A Holy Terror

By Keates, Jonathan | The Spectator, February 11, 2012 | Go to article overview

A Holy Terror


Keates, Jonathan, The Spectator


Michelangelo: The Achievement of Fame by Michael Hirst Yale, £30, pp. 438, ISBN 97803001186121 In the summer of 1520, Michelangelo Buonarotti wrote a letter of recommendation on behalf of his protege, the painter Sebastiano del Piombo, to Cardinal Bibbiena, an influential figure at the court of Pope Leo X. The testimonial carried some weight, for Michelangelo was by now Italy's most admired sculptor, with what are nowadays called 'signature achievements' such as the David, the Pieta and the Dying Slave to his credit. Seven years earlier, what is more, he had completed the magisterial decoration of the Sistine Chapel ceiling, among the most ambitious projects in the history of painting, for Pope Julius II.

It comes as something of a surprise, therefore, to find the artist referring to himself, in this same letter, as a man of no significance, prematurely aged, impoverished and mad. Even if the Cardinal must think of granting his request merely in terms of a favour thrown away, protests Michelangelo, some pleasure may be found in favouring madmen, like that of changing to a diet of onions following a surfeit of capons.

Did Michelangelo believe any of this?

Probably not. Aged 46, he was hardly, even by the standards of his time, a Methusaleh, and would survive, without serious physiological setbacks, for another four decades.

As for money, though instinctively careful over his accounting, he never faced serious poverty. A ne'er-do-well family, headed by his Micawberish father Lodovico, knew it could always rely on his support as a master artificer in the service of Italy's most illustrious potentates.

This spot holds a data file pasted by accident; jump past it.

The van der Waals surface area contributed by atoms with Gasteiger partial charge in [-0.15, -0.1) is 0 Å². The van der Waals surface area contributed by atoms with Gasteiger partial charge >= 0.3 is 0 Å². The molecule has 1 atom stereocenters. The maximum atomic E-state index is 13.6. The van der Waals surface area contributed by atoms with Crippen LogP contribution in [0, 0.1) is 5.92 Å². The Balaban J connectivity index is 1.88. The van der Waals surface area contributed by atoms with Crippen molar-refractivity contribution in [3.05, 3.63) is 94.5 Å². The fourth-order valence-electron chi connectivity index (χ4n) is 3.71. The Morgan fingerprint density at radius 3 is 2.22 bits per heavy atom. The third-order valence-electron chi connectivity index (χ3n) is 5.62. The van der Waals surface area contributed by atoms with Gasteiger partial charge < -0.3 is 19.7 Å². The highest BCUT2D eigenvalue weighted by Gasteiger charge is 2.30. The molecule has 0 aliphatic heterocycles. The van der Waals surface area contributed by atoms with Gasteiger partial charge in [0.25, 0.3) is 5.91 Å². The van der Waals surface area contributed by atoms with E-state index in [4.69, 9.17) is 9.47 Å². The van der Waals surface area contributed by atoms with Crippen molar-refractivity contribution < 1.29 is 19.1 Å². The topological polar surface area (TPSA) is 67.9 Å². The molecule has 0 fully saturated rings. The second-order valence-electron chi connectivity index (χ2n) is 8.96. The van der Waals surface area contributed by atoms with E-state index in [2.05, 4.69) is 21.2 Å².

The image presented to us in this, the first instalment of Michael Hirst's two volume biography, is one which confirms the impression created by an initial encounter with the artist's works, from the Sistine 'Last Judgment' to the smallest preparatory sketch, that of a man who never looked over his shoulder. No wonder Pope Leo, after receiving the letter mentioned earlier, referred to Michelangelo as 'terrible'.

bastiano del Piombo later warned him that though 'His Holiness talks of you like a brother, with tears in his eyes, you frighten everybody, even popes.'

Intractable, Hirst calls him, and intractability was a keynote of his career. A resolute digging-in of heels characterised everything, from his cheese-paring negotiations over free accommodation while labouring on the Sistine Chapel to his deliberate dawdling among the Carrara marble quarries during the autumn of 1516, well aware that his Medici patrons, led by Pope Leo, were desperate for him to start work on a suitably dignified facade for their Florentine family church of San Lorenzo. …

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